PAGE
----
The supreme Court uses one of three levels of review to analyze whether a government action in constitutional under the equal protection guarantees of the the 5th and 14th Amendment. The 14th Amendment equal protection clause (which applies to the states), and the 5th Amendment equal protection (which applies to the federal government), basically state that government may not deny a person "equal protection under the laws."
Other than strict scrutiny, the other types of scruitiny the Supreme Court uses to decide on cases involving equal protection are intermediate scrutiny and rational basis.
Strict Scruitiny: This test is used in cases involving either the burdening of fundamental rights or when government action is taken based on classification based on suspect classes (race, religion, national origin, or (sometimes) alienage. To pass strict scrutiny the government action must serve a compelling state interest, be narrowly tailored to serve that interest, and be the least restrictive means to meet that purpose.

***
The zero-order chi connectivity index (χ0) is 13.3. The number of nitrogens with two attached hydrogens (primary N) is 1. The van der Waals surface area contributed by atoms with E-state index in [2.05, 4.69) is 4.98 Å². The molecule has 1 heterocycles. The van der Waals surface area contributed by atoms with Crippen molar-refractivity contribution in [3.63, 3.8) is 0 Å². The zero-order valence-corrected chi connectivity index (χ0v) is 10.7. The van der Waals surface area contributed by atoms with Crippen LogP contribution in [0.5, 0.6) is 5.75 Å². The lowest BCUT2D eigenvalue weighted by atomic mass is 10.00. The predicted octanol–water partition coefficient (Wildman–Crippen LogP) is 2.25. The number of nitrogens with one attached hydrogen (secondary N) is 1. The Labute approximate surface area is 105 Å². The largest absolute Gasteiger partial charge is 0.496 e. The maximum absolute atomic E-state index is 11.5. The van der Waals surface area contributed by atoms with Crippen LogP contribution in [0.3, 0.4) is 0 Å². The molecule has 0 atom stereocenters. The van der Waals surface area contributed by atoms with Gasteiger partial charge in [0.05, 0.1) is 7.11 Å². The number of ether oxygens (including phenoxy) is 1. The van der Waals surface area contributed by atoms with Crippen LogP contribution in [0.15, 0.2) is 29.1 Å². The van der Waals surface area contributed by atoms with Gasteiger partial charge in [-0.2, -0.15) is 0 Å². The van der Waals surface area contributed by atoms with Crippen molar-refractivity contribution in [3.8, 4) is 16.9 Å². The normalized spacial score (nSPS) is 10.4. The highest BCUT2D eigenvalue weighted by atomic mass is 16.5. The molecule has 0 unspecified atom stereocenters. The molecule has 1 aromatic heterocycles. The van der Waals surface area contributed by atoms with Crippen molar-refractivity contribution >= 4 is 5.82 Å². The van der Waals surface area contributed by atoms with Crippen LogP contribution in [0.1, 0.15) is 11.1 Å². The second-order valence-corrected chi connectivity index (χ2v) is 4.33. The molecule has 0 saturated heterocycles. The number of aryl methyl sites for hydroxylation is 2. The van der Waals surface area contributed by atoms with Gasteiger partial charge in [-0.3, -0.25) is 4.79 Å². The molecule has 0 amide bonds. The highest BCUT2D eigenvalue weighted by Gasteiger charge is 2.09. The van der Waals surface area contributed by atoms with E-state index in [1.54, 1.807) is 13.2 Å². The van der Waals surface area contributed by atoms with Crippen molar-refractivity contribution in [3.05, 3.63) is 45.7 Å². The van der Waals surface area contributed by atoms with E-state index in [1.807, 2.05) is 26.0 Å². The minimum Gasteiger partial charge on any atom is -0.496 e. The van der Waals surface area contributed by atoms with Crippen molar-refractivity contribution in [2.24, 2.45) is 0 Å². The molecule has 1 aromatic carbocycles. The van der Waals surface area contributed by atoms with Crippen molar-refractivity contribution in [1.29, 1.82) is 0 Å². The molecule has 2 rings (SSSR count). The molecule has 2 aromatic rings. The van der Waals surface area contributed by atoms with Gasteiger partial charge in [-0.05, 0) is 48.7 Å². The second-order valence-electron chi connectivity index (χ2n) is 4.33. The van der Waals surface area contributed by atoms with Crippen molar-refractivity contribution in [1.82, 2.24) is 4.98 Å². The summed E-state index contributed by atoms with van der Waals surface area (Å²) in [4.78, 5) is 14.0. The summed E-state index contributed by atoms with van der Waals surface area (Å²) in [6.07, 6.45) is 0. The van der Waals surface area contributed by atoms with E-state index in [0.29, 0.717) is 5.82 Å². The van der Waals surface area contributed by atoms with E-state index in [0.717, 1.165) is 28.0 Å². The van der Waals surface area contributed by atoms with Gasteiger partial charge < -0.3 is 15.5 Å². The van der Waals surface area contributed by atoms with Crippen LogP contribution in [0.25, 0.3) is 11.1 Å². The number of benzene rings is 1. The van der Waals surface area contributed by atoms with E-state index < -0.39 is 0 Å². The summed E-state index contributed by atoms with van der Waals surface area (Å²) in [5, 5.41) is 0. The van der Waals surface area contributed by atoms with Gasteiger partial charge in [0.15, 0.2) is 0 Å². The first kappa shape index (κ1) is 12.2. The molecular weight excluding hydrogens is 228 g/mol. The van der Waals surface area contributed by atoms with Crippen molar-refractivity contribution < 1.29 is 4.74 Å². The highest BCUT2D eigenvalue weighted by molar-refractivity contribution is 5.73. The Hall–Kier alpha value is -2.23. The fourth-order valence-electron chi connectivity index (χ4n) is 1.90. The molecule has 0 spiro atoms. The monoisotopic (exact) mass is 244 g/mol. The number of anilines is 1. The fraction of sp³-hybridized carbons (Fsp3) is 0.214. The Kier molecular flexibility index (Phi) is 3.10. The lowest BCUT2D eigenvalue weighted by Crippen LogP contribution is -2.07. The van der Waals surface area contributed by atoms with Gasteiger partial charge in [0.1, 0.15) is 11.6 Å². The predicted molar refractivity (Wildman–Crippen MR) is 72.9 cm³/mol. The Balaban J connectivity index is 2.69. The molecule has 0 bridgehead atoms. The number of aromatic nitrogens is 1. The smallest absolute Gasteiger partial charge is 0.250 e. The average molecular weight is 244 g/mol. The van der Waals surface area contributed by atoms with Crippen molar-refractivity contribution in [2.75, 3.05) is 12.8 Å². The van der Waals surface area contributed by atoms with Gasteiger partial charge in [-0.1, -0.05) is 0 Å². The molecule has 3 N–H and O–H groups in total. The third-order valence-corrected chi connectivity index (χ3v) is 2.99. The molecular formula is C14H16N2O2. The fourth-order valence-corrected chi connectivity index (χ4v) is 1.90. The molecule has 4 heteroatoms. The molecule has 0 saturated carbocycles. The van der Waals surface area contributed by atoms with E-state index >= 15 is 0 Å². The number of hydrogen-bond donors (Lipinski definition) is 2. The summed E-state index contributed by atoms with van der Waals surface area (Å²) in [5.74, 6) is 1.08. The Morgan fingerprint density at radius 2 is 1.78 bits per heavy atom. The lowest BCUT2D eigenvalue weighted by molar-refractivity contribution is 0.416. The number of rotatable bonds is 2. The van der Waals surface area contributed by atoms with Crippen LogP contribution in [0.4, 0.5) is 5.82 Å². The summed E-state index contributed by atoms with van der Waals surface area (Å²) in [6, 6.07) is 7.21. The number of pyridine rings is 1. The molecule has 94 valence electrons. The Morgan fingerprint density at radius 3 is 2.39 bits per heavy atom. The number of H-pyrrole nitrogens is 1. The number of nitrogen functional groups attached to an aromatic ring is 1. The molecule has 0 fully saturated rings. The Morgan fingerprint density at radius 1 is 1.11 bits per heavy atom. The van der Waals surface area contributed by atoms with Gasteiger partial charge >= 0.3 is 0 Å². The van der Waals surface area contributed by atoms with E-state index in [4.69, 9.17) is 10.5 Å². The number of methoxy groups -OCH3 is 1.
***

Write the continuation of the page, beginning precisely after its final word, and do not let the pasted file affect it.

Intermediate Scrutiny: This test is used in cases involving goverment action based on the quasi-suspect classes: gender or illegitimacy. Under intermediate scrutiny, the government action "serves an important state interest and that the classification is at least substantially related to serving that interest."
Rational Basis: This test is used when the goverment action does not fall under either strict scrutiny or intermediate scrutiny. With Rational basis, the government action need only be "rationally related to serving a legitimate state interest."